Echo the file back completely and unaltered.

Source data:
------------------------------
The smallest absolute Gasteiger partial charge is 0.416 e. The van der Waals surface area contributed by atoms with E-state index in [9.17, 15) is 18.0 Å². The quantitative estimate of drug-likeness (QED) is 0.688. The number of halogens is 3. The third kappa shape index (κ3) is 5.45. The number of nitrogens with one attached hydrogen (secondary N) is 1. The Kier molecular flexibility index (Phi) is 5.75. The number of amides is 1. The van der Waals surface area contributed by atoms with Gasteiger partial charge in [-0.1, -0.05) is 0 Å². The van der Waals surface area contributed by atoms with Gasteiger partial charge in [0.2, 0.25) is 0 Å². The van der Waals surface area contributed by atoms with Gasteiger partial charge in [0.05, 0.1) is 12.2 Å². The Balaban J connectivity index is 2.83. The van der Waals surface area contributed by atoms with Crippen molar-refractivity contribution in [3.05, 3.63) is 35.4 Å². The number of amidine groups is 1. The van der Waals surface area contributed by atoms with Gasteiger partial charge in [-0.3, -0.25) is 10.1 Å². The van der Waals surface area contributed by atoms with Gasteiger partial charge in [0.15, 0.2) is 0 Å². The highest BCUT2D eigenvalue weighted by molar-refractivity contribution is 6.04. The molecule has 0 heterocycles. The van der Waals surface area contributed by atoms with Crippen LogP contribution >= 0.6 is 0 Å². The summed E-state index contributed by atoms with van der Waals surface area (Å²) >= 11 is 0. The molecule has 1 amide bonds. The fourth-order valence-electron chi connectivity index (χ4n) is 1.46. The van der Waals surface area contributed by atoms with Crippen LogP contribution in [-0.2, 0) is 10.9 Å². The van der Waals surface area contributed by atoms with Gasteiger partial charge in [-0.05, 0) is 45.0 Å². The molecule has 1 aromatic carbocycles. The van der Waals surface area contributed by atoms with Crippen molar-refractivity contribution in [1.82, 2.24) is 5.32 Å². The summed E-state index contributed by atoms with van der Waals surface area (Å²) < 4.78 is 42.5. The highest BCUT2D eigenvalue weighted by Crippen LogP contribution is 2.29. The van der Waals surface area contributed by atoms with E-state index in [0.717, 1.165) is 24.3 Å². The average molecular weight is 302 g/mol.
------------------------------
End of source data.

The smallest absolute Gasteiger partial charge is 0.416 e. The van der Waals surface area contributed by atoms with E-state index in [9.17, 15) is 18.0 Å². The quantitative estimate of drug-likeness (QED) is 0.688. The number of halogens is 3. The third kappa shape index (κ3) is 5.45. The number of nitrogens with one attached hydrogen (secondary N) is 1. The Kier molecular flexibility index (Phi) is 5.75. The number of amides is 1. The van der Waals surface area contributed by atoms with Gasteiger partial charge in [-0.1, -0.05) is 0 Å². The van der Waals surface area contributed by atoms with Gasteiger partial charge in [0.2, 0.25) is 0 Å². The van der Waals surface area contributed by atoms with Gasteiger partial charge in [0.05, 0.1) is 12.2 Å². The Balaban J connectivity index is 2.83. The van der Waals surface area contributed by atoms with Crippen molar-refractivity contribution in [3.05, 3.63) is 35.4 Å². The number of amidine groups is 1. The van der Waals surface area contributed by atoms with Gasteiger partial charge in [-0.3, -0.25) is 10.1 Å². The van der Waals surface area contributed by atoms with Gasteiger partial charge in [0.15, 0.2) is 0 Å². The highest BCUT2D eigenvalue weighted by molar-refractivity contribution is 6.04. The molecule has 0 heterocycles. The van der Waals surface area contributed by atoms with Crippen LogP contribution >= 0.6 is 0 Å². The summed E-state index contributed by atoms with van der Waals surface area (Å²) >= 11 is 0. The molecule has 1 amide bonds. The fourth-order valence-electron chi connectivity index (χ4n) is 1.46. The van der Waals surface area contributed by atoms with Crippen LogP contribution in [-0.2, 0) is 10.9 Å². The van der Waals surface area contributed by atoms with Gasteiger partial charge in [-0.05, 0) is 45.0 Å². The molecule has 1 aromatic carbocycles. The van der Waals surface area contributed by atoms with Crippen molar-refractivity contribution in [1.82, 2.24) is 5.32 Å². The summed E-state index contributed by atoms with van der Waals surface area (Å²) < 4.78 is 42.5. The highest BCUT2D eigenvalue weighted by Crippen LogP contribution is 2.29. The van der Waals surface area contributed by atoms with E-state index in [0.717, 1.165) is 24.3 Å². The average molecular weight is 302 g/mol.